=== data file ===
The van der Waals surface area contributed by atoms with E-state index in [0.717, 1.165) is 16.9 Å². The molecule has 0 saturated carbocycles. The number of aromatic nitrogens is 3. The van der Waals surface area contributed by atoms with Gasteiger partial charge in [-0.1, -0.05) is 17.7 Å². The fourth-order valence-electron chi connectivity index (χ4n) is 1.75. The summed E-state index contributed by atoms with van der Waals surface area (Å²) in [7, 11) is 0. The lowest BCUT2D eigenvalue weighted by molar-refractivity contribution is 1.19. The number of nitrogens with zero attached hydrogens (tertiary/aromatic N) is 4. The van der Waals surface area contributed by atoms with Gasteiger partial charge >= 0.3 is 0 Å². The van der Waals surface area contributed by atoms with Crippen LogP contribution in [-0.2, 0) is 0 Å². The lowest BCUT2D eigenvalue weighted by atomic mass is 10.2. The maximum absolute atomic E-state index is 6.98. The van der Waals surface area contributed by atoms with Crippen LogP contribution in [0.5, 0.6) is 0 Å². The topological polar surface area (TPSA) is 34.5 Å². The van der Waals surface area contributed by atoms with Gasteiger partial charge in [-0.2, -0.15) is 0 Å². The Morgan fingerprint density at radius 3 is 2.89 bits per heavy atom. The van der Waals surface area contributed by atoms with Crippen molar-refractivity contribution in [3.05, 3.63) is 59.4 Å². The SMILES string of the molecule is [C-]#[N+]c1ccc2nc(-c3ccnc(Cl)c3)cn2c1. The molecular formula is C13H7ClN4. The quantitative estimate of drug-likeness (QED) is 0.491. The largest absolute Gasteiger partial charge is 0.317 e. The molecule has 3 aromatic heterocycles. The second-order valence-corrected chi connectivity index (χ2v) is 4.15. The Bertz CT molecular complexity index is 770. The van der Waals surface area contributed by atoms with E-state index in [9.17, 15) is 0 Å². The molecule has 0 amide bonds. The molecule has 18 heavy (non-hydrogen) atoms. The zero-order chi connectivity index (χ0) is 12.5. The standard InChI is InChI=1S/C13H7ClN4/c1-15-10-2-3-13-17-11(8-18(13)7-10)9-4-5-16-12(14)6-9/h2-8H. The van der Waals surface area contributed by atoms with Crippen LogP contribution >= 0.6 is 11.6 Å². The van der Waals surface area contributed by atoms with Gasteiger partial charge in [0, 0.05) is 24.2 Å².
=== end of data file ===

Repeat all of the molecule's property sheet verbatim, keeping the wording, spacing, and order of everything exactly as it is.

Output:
The van der Waals surface area contributed by atoms with E-state index in [0.717, 1.165) is 16.9 Å². The molecule has 0 saturated carbocycles. The number of aromatic nitrogens is 3. The van der Waals surface area contributed by atoms with Gasteiger partial charge in [-0.1, -0.05) is 17.7 Å². The fourth-order valence-electron chi connectivity index (χ4n) is 1.75. The summed E-state index contributed by atoms with van der Waals surface area (Å²) in [7, 11) is 0. The lowest BCUT2D eigenvalue weighted by molar-refractivity contribution is 1.19. The number of nitrogens with zero attached hydrogens (tertiary/aromatic N) is 4. The van der Waals surface area contributed by atoms with Gasteiger partial charge >= 0.3 is 0 Å². The van der Waals surface area contributed by atoms with Crippen LogP contribution in [-0.2, 0) is 0 Å². The lowest BCUT2D eigenvalue weighted by atomic mass is 10.2. The maximum absolute atomic E-state index is 6.98. The van der Waals surface area contributed by atoms with Crippen LogP contribution in [0.5, 0.6) is 0 Å². The topological polar surface area (TPSA) is 34.5 Å². The van der Waals surface area contributed by atoms with Gasteiger partial charge in [-0.2, -0.15) is 0 Å². The Morgan fingerprint density at radius 3 is 2.89 bits per heavy atom. The van der Waals surface area contributed by atoms with Crippen molar-refractivity contribution in [3.05, 3.63) is 59.4 Å². The SMILES string of the molecule is [C-]#[N+]c1ccc2nc(-c3ccnc(Cl)c3)cn2c1. The molecular formula is C13H7ClN4. The quantitative estimate of drug-likeness (QED) is 0.491. The largest absolute Gasteiger partial charge is 0.317 e. The molecule has 3 aromatic heterocycles. The second-order valence-corrected chi connectivity index (χ2v) is 4.15. The Bertz CT molecular complexity index is 770. The van der Waals surface area contributed by atoms with E-state index in [9.17, 15) is 0 Å². The molecule has 0 amide bonds. The molecule has 18 heavy (non-hydrogen) atoms. The zero-order chi connectivity index (χ0) is 12.5. The standard InChI is InChI=1S/C13H7ClN4/c1-15-10-2-3-13-17-11(8-18(13)7-10)9-4-5-16-12(14)6-9/h2-8H. The van der Waals surface area contributed by atoms with Crippen LogP contribution >= 0.6 is 11.6 Å². The van der Waals surface area contributed by atoms with Gasteiger partial charge in [0, 0.05) is 24.2 Å².